Minute
The minute is a unit of time usually equal to (the first sexagesimal fraction) of an hour, or 60 seconds. In the UTC time standard, a minute on rare occasions has 61 seconds, a consequence of leap seconds (there is a provision to insert a negative leap second, which would result in a 59second minute, but this has never happened in more than 40 years under this system). Although not an SI unit, the minute is accepted for use with SI units. The SI symbol for ''minute'' or ''minutes'' is min (without a dot). The prime symbol is also sometimes used informally to denote minutes of time. History AlBiruni first subdivided the hour sexagesimally into minutes, seconds, thirds and fourths in 1000 CE while discussing Jewish months. Historically, the word "minute" comes from the Latin ''pars minuta prima'', meaning "first small part". This division of the hour can be further refined with a "second small part" (Latin: ''pars minuta secunda''), and this is where the word "second" comes ... [...More Info...] [...Related Items...] OR: [Wikipedia] [Google] [Baidu] 

Clock Face
A clock face is the part of an analog clock (or watch) that displays time through the use of a flat dial with reference marks, and revolving pointers turning on concentric shafts at the center, called hands. In its most basic, globally recognized form, the periphery of the dial is numbered 1 through 12 indicating the hours in a 12hour cycle, and a short hour hand makes two revolutions in a day. A long minute hand makes one revolution every hour. The face may also include a ''second hand'', which makes one revolution per minute. The term is less commonly used for the time display on digital clocks and watches. A second type of clock face is the 24hour analog dial, widely used in military and other organizations that use 24hour time. This is similar to the 12hour dial above, except it has hours numbered 1–24 around the outside, and the hour hand makes only one revolution per day. Some specialpurpose clocks, such as timers and sporting event clocks, are designed for mea ... [...More Info...] [...Related Items...] OR: [Wikipedia] [Google] [Baidu] 

Second
The second (symbol: s) is the unit of time in the International System of Units (SI), historically defined as of a day – this factor derived from the division of the day first into 24 hours, then to 60 minutes and finally to 60 seconds each (24 × 60 × 60 = 86400). The current and formal definition in the International System of Units ( SI) is more precise:The second ..is defined by taking the fixed numerical value of the caesium frequency, Δ''ν''Cs, the unperturbed groundstate hyperfine transition frequency of the caesium 133 atom, to be when expressed in the unit Hz, which is equal to s−1. This current definition was adopted in 1967 when it became feasible to define the second based on fundamental properties of nature with caesium clocks. Because the speed of Earth's rotation varies and is slowing ever so slightly, a leap second is added at irregular intervals to civil time to keep clocks in sync with Earth's rotation. Uses Analog clocks and watches often ... [...More Info...] [...Related Items...] OR: [Wikipedia] [Google] [Baidu] 

Sexagesimal
Sexagesimal, also known as base 60 or sexagenary, is a numeral system with sixty as its base. It originated with the ancient Sumerians in the 3rd millennium BC, was passed down to the ancient Babylonians, and is still used—in a modified form—for measuring time, angles, and geographic coordinates. The number 60, a superior highly composite number, has twelve factors, namely 1, 2, 3, 4, 5, 6, 10, 12, 15, 20, 30, and 60, of which 2, 3, and 5 are prime numbers. With so many factors, many fractions involving sexagesimal numbers are simplified. For example, one hour can be divided evenly into sections of 30 minutes, 20 minutes, 15 minutes, 12 minutes, 10 minutes, 6 minutes, 5 minutes, 4 minutes, 3 minutes, 2 minutes, and 1 minute. 60 is the smallest number that is divisible by every number from 1 to 6; that is, it is the lowest common multiple of 1, 2, 3, 4, 5, and 6. ''In this article, all sexagesimal digits are represented as decimal numbers, except where otherwise noted. For e ... [...More Info...] [...Related Items...] OR: [Wikipedia] [Google] [Baidu]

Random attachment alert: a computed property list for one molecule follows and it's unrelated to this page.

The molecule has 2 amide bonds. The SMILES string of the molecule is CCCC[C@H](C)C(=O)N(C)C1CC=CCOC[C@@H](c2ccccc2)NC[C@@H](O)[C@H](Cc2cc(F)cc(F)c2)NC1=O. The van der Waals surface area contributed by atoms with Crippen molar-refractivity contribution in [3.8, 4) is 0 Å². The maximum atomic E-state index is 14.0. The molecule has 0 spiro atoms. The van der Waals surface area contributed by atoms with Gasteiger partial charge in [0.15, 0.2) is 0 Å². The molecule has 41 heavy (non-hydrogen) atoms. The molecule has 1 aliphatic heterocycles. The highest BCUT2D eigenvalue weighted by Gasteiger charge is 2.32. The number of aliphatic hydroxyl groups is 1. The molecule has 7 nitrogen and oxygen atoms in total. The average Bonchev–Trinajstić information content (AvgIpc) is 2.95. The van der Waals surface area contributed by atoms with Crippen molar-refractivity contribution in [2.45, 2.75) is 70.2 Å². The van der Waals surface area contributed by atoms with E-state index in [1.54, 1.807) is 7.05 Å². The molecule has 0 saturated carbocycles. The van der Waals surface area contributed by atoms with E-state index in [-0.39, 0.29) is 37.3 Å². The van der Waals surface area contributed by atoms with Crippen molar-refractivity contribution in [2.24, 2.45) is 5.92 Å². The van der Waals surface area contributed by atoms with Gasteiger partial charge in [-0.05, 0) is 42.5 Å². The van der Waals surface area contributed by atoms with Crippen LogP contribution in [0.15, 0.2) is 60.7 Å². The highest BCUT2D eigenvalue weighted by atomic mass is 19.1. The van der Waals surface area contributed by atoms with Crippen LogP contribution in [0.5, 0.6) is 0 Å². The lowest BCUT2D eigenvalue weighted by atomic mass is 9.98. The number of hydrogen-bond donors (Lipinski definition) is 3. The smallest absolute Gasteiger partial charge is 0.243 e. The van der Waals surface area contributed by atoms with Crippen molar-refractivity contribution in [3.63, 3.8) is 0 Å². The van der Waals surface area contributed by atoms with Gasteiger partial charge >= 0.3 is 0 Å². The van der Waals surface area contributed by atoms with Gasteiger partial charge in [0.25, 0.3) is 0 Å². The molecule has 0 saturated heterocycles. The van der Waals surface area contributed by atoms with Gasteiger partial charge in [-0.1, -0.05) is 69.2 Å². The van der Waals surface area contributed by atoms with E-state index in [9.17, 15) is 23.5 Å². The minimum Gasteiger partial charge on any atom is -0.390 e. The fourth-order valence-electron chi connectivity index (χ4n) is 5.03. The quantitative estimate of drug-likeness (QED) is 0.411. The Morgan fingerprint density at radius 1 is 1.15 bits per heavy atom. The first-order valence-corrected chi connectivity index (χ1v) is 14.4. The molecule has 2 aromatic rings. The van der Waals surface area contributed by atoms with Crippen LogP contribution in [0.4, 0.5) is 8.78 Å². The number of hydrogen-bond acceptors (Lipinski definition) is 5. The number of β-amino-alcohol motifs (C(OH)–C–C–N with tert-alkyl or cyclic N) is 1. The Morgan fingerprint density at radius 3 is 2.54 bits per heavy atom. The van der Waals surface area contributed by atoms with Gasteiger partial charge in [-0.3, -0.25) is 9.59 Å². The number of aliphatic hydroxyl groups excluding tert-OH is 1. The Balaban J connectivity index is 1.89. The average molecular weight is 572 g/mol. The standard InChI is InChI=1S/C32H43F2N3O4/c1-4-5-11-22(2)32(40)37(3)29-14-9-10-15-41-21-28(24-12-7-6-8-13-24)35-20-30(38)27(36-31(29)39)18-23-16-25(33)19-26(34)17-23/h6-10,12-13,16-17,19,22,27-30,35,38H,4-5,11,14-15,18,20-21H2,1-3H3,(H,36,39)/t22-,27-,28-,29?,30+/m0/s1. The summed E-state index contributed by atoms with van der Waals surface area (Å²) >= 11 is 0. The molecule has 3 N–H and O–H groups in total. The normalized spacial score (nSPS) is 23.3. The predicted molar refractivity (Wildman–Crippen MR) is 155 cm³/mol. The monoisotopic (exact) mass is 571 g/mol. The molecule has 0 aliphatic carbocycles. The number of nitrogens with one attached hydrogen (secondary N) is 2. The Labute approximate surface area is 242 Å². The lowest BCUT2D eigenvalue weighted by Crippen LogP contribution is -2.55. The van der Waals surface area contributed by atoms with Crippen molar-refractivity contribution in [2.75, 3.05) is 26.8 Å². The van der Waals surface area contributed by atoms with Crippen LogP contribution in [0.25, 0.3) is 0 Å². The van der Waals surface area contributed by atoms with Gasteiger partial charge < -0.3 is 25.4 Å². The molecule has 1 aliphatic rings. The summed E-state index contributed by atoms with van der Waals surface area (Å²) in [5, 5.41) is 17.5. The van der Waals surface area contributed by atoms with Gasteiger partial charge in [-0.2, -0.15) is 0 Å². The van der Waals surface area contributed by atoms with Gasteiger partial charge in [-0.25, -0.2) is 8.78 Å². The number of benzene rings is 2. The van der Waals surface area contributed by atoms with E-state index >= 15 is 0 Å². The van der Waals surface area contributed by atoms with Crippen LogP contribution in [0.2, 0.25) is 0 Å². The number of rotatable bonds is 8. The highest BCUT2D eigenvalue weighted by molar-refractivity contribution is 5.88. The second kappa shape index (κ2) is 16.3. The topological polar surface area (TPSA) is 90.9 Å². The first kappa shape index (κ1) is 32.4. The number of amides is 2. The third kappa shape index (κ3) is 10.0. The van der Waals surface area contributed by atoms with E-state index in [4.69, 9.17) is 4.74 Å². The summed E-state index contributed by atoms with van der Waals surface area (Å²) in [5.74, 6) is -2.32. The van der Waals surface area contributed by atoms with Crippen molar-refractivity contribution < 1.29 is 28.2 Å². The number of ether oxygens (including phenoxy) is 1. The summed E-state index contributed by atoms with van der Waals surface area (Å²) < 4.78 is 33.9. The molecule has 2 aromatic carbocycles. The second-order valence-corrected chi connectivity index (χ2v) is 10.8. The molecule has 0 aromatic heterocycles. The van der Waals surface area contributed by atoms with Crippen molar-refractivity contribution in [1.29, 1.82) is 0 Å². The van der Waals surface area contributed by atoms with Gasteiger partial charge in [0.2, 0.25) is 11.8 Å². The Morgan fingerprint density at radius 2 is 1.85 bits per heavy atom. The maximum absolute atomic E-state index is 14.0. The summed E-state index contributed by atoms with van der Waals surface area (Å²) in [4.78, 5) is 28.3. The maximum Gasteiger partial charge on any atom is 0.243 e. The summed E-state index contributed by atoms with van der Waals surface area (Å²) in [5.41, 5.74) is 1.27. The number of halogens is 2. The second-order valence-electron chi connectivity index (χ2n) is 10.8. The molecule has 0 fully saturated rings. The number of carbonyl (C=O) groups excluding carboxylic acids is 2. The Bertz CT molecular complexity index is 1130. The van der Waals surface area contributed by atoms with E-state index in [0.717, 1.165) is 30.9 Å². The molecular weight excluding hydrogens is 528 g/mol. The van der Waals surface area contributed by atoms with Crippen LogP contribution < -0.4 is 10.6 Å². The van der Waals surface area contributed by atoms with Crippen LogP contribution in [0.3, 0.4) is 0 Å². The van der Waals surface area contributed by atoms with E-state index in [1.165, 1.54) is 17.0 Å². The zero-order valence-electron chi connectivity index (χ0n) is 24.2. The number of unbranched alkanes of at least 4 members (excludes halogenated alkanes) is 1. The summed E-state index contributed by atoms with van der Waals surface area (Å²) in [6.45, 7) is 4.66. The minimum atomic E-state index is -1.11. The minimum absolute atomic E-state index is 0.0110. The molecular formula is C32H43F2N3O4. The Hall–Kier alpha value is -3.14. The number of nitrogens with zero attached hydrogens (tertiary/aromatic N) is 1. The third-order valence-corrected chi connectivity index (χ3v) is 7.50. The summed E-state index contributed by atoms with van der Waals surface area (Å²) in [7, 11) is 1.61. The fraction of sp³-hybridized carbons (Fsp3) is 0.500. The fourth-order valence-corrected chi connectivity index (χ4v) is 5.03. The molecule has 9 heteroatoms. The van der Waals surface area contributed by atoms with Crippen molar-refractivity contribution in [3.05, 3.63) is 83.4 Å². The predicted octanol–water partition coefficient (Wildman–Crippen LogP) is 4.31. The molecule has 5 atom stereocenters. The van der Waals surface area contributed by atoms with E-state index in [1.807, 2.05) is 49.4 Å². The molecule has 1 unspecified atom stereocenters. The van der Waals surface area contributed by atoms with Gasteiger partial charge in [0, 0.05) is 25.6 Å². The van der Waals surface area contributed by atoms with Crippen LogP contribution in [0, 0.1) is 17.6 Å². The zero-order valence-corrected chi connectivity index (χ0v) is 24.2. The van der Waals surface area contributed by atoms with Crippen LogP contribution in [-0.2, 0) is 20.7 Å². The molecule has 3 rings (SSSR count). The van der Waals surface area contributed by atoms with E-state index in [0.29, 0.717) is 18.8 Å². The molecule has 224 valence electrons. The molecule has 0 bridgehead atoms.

Hour
An hour (symbol: h; also abbreviated hr) is a unit of time conventionally reckoned as of a day and scientifically reckoned between 3,599 and 3,601 seconds, depending on the speed of Earth's rotation. There are 60 minutes in an hour, and 24 hours in a day. The hour was initially established in the ancient Near East as a variable measure of of the night or daytime. Such seasonal, temporal, or unequal hours varied by season and latitude. Equal or equinoctial hours were taken as of the day as measured from noon to noon; the minor seasonal variations of this unit were eventually smoothed by making it of the mean solar day. Since this unit was not constant due to long term variations in the Earth's rotation, the hour was finally separated from the Earth's rotation and defined in terms of the atomic or physical second. In the modern metric system, hours are an accepted unit of time defined as 3,600 atomic seconds. However, on rare occasions an hour may incorporate a positive ... [...More Info...] [...Related Items...] OR: [Wikipedia] [Google] [Baidu] 

Orders Of Magnitude (time)
An order of magnitude of time is usually a decimal prefix or decimal orderofmagnitude quantity together with a base unit of time, like a microsecond or a million years. In some cases, the order of magnitude may be implied (usually 1), like a "second" or "year". In other cases, the quantity name implies the base unit, like "century". In most cases, the base unit is seconds or years. Prefixes are not usually used with a base unit of years. Therefore, it is said "a million years" instead of "a mega year". Clock time and calendar time have duodecimal or sexagesimal orders of magnitude rather than decimal, e.g., a year is 12 months, and a minute is 60 seconds. The smallest meaningful increment of time is the Planck time―the time light takes to traverse the Planck distance, many decimal orders of magnitude smaller than a second. The largest realized amount of time, based on known scientific data, is the age of the universe, about 13.8 billion years—the time ... [...More Info...] [...Related Items...] OR: [Wikipedia] [Google] [Baidu] 

Time
Time is the continued sequence of existence and events that occurs in an apparently irreversible succession from the past, through the present, into the future. It is a component quantity of various measurements used to sequence events, to compare the duration of events or the intervals between them, and to quantify rates of change of quantities in material reality or in the conscious experience. Time is often referred to as a fourth dimension, along with three spatial dimensions. Time has long been an important subject of study in religion, philosophy, and science, but defining it in a manner applicable to all fields without circularity has consistently eluded scholars. Nevertheless, diverse fields such as business, industry, sports, the sciences, and the performing arts all incorporate some notion of time into their respective measuring systems. 108 pages. Time in physics is operationally defined as "what a clock reads". The physical nature of time is addre ... [...More Info...] [...Related Items...] OR: [Wikipedia] [Google] [Baidu]